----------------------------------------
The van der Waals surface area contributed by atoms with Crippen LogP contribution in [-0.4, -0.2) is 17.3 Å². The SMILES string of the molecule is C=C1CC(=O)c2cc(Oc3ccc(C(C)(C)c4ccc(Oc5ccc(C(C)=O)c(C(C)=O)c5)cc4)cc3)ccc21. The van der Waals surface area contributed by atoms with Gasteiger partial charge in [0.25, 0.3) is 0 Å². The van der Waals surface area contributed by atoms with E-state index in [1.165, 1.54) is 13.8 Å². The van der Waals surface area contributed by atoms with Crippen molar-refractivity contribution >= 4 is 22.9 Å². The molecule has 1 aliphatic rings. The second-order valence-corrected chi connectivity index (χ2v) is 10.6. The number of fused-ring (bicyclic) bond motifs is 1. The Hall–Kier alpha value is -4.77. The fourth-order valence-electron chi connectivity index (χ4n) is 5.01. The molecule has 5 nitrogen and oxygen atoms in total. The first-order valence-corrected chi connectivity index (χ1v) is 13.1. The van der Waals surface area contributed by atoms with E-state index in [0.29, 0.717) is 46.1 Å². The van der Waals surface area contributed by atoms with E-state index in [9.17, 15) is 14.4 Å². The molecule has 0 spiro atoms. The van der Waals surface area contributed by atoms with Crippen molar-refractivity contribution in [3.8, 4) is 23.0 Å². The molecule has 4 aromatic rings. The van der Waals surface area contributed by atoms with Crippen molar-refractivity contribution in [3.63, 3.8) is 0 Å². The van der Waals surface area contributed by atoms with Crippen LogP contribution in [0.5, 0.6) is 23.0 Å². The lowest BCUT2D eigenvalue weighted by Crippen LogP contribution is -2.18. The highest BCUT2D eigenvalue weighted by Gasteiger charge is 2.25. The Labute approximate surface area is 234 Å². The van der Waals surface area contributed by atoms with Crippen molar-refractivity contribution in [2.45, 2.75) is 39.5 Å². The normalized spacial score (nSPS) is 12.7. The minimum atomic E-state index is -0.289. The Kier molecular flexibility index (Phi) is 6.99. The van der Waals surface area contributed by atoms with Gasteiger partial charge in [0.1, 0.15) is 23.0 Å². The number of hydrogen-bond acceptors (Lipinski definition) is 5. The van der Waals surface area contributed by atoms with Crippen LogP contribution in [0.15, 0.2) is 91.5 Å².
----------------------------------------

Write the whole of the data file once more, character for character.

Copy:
The van der Waals surface area contributed by atoms with Crippen LogP contribution in [-0.4, -0.2) is 17.3 Å². The SMILES string of the molecule is C=C1CC(=O)c2cc(Oc3ccc(C(C)(C)c4ccc(Oc5ccc(C(C)=O)c(C(C)=O)c5)cc4)cc3)ccc21. The van der Waals surface area contributed by atoms with Gasteiger partial charge in [0.25, 0.3) is 0 Å². The van der Waals surface area contributed by atoms with E-state index in [1.165, 1.54) is 13.8 Å². The van der Waals surface area contributed by atoms with Crippen molar-refractivity contribution >= 4 is 22.9 Å². The molecule has 1 aliphatic rings. The second-order valence-corrected chi connectivity index (χ2v) is 10.6. The number of fused-ring (bicyclic) bond motifs is 1. The Hall–Kier alpha value is -4.77. The fourth-order valence-electron chi connectivity index (χ4n) is 5.01. The molecule has 5 nitrogen and oxygen atoms in total. The first-order valence-corrected chi connectivity index (χ1v) is 13.1. The van der Waals surface area contributed by atoms with E-state index in [0.29, 0.717) is 46.1 Å². The van der Waals surface area contributed by atoms with E-state index in [9.17, 15) is 14.4 Å². The molecule has 0 spiro atoms. The van der Waals surface area contributed by atoms with Crippen molar-refractivity contribution in [3.8, 4) is 23.0 Å². The molecule has 4 aromatic rings. The van der Waals surface area contributed by atoms with Crippen molar-refractivity contribution in [3.63, 3.8) is 0 Å². The van der Waals surface area contributed by atoms with Crippen LogP contribution in [0.5, 0.6) is 23.0 Å². The lowest BCUT2D eigenvalue weighted by Crippen LogP contribution is -2.18. The highest BCUT2D eigenvalue weighted by Gasteiger charge is 2.25. The Labute approximate surface area is 234 Å². The van der Waals surface area contributed by atoms with Crippen molar-refractivity contribution in [2.45, 2.75) is 39.5 Å². The normalized spacial score (nSPS) is 12.7. The minimum atomic E-state index is -0.289. The Kier molecular flexibility index (Phi) is 6.99. The van der Waals surface area contributed by atoms with Gasteiger partial charge in [0.1, 0.15) is 23.0 Å². The number of hydrogen-bond acceptors (Lipinski definition) is 5. The van der Waals surface area contributed by atoms with Crippen LogP contribution in [0.15, 0.2) is 91.5 Å².